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Medvedev Calls for Investment And Security Measures in Arctic

President Medvedev paying a visit Friday to a cable factory in Khabarovsk. Mikhail Klimentyev

President Dmitry Medvedev said Friday that Russia must invest more in the Arctic amid tough competition from other nations for the region's mineral riches.

Medvedev said in televised remarks to workers in the far eastern city of Khabarovsk that Russia will take the necessary security steps and other moves to protect its interests in the polar region.

"We simply must continue our research of the Arctic Ocean and the Arctic in general, because if we fail to do that other countries will take control," Medvedev said. "It's our shores, and it's our sea."

"We will defend our interests in the region, naturally including security issues," he added.

Russia, the United States, Canada, Denmark and Norway have all been trying to assert jurisdiction over parts of the Arctic, believed to hold up to a quarter of the Earth's undiscovered oil and gas.

With shrinking polar ice opening up new opportunities for exploration, Russia, Canada and Denmark have said they would file claims with the United Nations that an undersea 2,000-kilometer mountain range that crosses the polar region called the Lomonosov Ridge is an extension of their respective territories.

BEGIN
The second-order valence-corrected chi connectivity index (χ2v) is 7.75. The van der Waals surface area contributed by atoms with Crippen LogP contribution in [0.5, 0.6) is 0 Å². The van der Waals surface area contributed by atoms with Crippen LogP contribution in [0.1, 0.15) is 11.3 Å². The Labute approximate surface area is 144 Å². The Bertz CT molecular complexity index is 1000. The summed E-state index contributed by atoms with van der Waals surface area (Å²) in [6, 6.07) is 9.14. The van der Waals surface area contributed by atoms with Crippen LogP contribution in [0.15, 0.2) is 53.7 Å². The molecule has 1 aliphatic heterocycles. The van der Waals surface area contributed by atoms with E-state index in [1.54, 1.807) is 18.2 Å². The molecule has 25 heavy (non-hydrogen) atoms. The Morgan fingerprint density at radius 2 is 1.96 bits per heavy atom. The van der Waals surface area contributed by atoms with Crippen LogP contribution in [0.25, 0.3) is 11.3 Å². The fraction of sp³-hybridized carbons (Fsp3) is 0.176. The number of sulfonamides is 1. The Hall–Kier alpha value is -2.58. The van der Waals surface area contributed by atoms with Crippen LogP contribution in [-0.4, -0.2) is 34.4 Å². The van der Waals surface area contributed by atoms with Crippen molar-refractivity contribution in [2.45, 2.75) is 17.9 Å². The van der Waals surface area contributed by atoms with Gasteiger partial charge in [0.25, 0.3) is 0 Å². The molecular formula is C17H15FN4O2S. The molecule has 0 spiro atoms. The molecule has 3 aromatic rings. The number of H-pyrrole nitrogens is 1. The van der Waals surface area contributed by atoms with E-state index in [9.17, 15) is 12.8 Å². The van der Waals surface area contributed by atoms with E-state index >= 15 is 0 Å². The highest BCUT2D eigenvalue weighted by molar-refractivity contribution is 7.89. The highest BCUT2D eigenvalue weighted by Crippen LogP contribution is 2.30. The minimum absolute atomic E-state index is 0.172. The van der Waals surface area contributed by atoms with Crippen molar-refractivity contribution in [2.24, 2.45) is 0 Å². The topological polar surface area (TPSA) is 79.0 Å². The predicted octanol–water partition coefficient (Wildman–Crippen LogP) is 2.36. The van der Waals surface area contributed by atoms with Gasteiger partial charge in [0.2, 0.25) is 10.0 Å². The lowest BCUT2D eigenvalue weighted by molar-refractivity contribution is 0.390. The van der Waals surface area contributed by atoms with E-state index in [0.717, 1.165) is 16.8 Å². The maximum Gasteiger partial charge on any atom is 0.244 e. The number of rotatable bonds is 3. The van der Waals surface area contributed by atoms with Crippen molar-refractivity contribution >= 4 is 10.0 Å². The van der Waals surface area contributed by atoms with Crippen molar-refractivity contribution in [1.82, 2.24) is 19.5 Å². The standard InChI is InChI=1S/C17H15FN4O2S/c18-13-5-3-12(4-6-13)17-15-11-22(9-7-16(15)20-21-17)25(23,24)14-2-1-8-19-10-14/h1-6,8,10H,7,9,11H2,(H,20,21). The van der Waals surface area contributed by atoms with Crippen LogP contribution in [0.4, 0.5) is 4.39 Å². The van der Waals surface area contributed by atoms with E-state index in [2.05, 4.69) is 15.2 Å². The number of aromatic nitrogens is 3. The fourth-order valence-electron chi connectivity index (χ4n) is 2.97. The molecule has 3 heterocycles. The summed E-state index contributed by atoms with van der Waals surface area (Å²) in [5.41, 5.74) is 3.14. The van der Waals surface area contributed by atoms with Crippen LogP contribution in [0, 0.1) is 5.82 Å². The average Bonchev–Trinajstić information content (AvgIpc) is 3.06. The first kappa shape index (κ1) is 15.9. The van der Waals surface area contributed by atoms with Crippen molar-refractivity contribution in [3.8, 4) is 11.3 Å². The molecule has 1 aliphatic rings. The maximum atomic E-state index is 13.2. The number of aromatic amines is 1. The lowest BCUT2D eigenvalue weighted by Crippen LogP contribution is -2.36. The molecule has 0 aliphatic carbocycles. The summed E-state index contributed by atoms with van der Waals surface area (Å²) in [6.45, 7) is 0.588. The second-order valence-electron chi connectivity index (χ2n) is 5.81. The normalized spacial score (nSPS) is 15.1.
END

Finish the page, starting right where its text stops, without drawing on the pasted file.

In 2007, Russia staked a symbolic claim to Arctic seabed by dropping a canister containing the Russian flag on the ocean floor from a small submarine at the North Pole. Russia first submitted its claim in 2001 to the United Nations, but it was sent back for lack of evidence. Russia said it will resubmit the claim after collecting more scientific data.

An Arctic strategy paper signed by Medvedev in 2008 said the polar region must become Russia's "top strategic resource base" by 2020.

Medvedev said Friday that Russia will maintain a "reasonable and sufficient" military presence the Kuril Pacific island chain, which has been a consistent irritant between Moscow and Tokyo. Tensions rose sharply when Medvedev toured the islands a year ago, the first visit by a Russian president.

Medvedev said in Khabarovsk that "the Kurils are our land." He added that the presence of Russian troops there is needed to protect the border and should not be seen as "militarism."

The islands, off the northeastern tip of Japan's Hokkaido Island, were seized by Soviet troops in the closing days of World War II. They are surrounded by rich fishing grounds and are believed to have offshore oil and natural gas reserves, plus gold and silver deposits.

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